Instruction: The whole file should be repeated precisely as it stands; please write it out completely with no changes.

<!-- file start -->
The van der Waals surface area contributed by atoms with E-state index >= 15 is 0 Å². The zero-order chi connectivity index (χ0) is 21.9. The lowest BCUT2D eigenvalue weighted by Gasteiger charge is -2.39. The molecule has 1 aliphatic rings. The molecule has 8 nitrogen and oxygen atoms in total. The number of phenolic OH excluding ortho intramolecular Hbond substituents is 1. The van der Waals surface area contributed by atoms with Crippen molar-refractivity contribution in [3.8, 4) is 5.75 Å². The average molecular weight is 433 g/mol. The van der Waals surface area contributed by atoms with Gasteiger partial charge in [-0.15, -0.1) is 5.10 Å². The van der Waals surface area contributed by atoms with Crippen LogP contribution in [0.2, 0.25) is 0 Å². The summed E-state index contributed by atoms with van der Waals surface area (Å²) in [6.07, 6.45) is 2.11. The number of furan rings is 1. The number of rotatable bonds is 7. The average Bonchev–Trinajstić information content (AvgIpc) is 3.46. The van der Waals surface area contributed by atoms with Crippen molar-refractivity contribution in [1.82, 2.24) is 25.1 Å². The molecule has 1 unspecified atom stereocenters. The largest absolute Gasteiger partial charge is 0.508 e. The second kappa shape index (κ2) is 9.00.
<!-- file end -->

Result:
The van der Waals surface area contributed by atoms with E-state index >= 15 is 0 Å². The zero-order chi connectivity index (χ0) is 21.9. The lowest BCUT2D eigenvalue weighted by Gasteiger charge is -2.39. The molecule has 1 aliphatic rings. The molecule has 8 nitrogen and oxygen atoms in total. The number of phenolic OH excluding ortho intramolecular Hbond substituents is 1. The van der Waals surface area contributed by atoms with Crippen molar-refractivity contribution in [3.8, 4) is 5.75 Å². The average molecular weight is 433 g/mol. The van der Waals surface area contributed by atoms with Gasteiger partial charge in [-0.15, -0.1) is 5.10 Å². The van der Waals surface area contributed by atoms with Crippen LogP contribution in [0.2, 0.25) is 0 Å². The summed E-state index contributed by atoms with van der Waals surface area (Å²) in [6.07, 6.45) is 2.11. The number of furan rings is 1. The number of rotatable bonds is 7. The average Bonchev–Trinajstić information content (AvgIpc) is 3.46. The van der Waals surface area contributed by atoms with Crippen molar-refractivity contribution in [1.82, 2.24) is 25.1 Å². The molecule has 1 unspecified atom stereocenters. The largest absolute Gasteiger partial charge is 0.508 e. The second kappa shape index (κ2) is 9.00.